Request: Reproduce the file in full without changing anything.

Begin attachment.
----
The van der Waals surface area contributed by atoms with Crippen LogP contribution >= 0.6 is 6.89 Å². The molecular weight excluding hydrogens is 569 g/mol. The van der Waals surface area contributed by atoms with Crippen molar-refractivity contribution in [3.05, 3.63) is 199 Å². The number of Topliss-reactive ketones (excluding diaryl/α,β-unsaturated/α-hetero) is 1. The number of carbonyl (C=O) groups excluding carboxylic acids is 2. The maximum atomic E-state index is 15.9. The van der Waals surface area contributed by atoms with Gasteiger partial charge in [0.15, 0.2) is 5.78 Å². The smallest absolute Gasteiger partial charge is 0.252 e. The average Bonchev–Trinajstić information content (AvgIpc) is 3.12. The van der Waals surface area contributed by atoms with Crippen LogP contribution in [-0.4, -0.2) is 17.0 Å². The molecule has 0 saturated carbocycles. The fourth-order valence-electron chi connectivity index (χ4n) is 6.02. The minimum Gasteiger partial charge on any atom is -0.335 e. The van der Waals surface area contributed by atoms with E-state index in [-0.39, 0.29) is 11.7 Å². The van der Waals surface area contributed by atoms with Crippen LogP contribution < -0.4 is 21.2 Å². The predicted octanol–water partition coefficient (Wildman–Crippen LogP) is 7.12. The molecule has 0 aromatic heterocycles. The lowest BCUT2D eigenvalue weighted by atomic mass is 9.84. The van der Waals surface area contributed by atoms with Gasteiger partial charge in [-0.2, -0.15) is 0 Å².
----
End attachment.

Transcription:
The van der Waals surface area contributed by atoms with Crippen LogP contribution >= 0.6 is 6.89 Å². The molecular weight excluding hydrogens is 569 g/mol. The van der Waals surface area contributed by atoms with Crippen molar-refractivity contribution in [3.05, 3.63) is 199 Å². The number of Topliss-reactive ketones (excluding diaryl/α,β-unsaturated/α-hetero) is 1. The number of carbonyl (C=O) groups excluding carboxylic acids is 2. The maximum atomic E-state index is 15.9. The van der Waals surface area contributed by atoms with Gasteiger partial charge in [0.15, 0.2) is 5.78 Å². The smallest absolute Gasteiger partial charge is 0.252 e. The average Bonchev–Trinajstić information content (AvgIpc) is 3.12. The van der Waals surface area contributed by atoms with Crippen LogP contribution in [-0.4, -0.2) is 17.0 Å². The molecule has 0 saturated carbocycles. The fourth-order valence-electron chi connectivity index (χ4n) is 6.02. The minimum Gasteiger partial charge on any atom is -0.335 e. The van der Waals surface area contributed by atoms with E-state index in [-0.39, 0.29) is 11.7 Å². The van der Waals surface area contributed by atoms with Crippen LogP contribution < -0.4 is 21.2 Å². The predicted octanol–water partition coefficient (Wildman–Crippen LogP) is 7.12. The molecule has 0 aromatic heterocycles. The lowest BCUT2D eigenvalue weighted by atomic mass is 9.84. The van der Waals surface area contributed by atoms with Gasteiger partial charge in [-0.2, -0.15) is 0 Å².